OHIO AGNET: EPA’s Pruitt promises new definition of WOTUS to Ohio Farm Bureau county presidents

“WOTUS was not done the right way the first time. We are fixing it and making sure that you have clarity and as we go forward you are going to have a new definition this year,” Pruitt said. “This new definition will respect private property owners, it’s going to respect the role of the states and it will make sure that the Clean Water Act definition of Waters of the United States takes into consideration and understands it was never intended to be a puddle, it was never intended to be a dry creek bed and all of those things will be addressed with clarity and confidence so that you know where federal jurisdiction begins and ends. That’s coming in 2018.” Changes to the WOTUS rule will be the beginning of what the EPA is striving to achieve when it comes to changing the process of rule making altogether.

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Photo Credit: OCJ

THE HILL: Opinion: Former Rep. Tim Huelskamp and H. Sterling Burnett: Scott Pruitt is leading the EPA toward greatness

As Oklahoma’s attorney general, Pruitt fervently and effectively fought to protect Oklahomans against federal overreach and to defend sound energy and environmental policy. Pruitt successfully sued the EPA numerous times, including convincing the courts to place stays on the Waters of the United States (WOTUS) rule and the Clean Power Plan (CPP). Now that Pruitt has served a full year as EPA administrator, it is a good time to assess his accomplishments. Pruitt has redirected EPA’s efforts away from “ideological crusades,” making huge strides in returning the agency’s focus to the core functions assigned to it by Congress: working cooperatively with states to ensure the nation’s air, waters, and lands are cleaner.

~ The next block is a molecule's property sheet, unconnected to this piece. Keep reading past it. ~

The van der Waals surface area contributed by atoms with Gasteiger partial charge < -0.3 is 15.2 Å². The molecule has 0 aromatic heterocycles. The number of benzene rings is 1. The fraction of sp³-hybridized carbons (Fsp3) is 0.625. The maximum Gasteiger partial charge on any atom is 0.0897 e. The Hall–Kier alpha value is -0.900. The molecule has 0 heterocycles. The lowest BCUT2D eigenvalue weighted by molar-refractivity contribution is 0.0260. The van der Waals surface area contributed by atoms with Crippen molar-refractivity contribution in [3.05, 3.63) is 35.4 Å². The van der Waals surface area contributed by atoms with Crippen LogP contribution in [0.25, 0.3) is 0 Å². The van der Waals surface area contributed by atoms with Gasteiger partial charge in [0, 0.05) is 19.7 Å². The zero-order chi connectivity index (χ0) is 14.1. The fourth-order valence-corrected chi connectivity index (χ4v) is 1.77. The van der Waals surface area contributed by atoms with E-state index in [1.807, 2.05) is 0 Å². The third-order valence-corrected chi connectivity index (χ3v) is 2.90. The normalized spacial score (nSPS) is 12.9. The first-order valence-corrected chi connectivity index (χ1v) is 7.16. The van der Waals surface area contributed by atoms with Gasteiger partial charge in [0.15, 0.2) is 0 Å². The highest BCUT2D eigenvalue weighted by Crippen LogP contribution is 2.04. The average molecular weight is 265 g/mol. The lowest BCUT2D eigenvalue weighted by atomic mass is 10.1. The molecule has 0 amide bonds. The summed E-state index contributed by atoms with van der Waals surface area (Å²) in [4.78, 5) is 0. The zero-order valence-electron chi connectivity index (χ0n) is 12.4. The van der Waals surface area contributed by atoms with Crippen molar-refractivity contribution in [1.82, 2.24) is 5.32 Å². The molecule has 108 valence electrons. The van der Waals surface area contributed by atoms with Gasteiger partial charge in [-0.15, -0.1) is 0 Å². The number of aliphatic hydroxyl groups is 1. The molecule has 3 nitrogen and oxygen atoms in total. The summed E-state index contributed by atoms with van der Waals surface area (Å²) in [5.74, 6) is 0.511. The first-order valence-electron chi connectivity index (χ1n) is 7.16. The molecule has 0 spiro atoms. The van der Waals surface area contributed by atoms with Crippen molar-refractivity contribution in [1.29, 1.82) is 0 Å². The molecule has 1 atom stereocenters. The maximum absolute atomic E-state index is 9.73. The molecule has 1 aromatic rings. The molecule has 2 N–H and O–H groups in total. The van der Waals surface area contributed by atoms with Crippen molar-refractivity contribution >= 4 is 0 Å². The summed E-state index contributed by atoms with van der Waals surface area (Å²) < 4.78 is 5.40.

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Photo Credit: Greg Nash

THE DAILY SIGNAL: Commentary: Daren Bakst: Congress Should Let Funds Evaporate for ‘Clean Water Rule’

The WOTUS Rule takes this federal overreach to a new level. For example, it would regulate certain man-made ditches and even regulate what most people would consider dry land. Congress should expressly prohibit funding for implementation and enforcement of the WOTUS Rule. While courts are likely to block enforcement of the rule, the 6th Circuit Court of Appeals’ nationwide stay blocking the rule was recently lifted in response to the Supreme Court decision in National Association of Manufacturers v. Department of Defense. To clarify, this Supreme Court decision focused on a technical procedural issue and in no way addressed the substance of the WOTUS Rule. As a result of the stay being lifted, Congress needs to take action to ensure that the rule is never enforced. Congress also needs to expressly require that the EPA and Army Corps of Engineers issue a new rule to define what is meant by “waters of the United States.”

Continue reading at The Daily Signal…

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THE DES MOINES REGISTER: Opinion: Vice President Mike Pence: Tax cuts are working in Iowa

Our president has signed more laws cutting through red tape than any president in American history. We’ve eliminated 22 federal regulations for every one we’ve issued, and we’re rolling back the disastrous Waters of the United States mandate.

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THE CAPITAL PRESS: Editorial: EPA leader focuses on outcomes, not punishment

The agency has suspended the Waters of the United States regulations written under the Obama administration. The language of that rule would have extended regulation to isolated bodies of water that have a “significant nexus” with navigable waters of the United States. The rule was overly broad, and expanded the already considerable reach of the EPA and the Corps of Engineers.

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THE DAILY SIGNAL: The Weaponization of the EPA Is Over: An Exclusive Interview With Scott Pruitt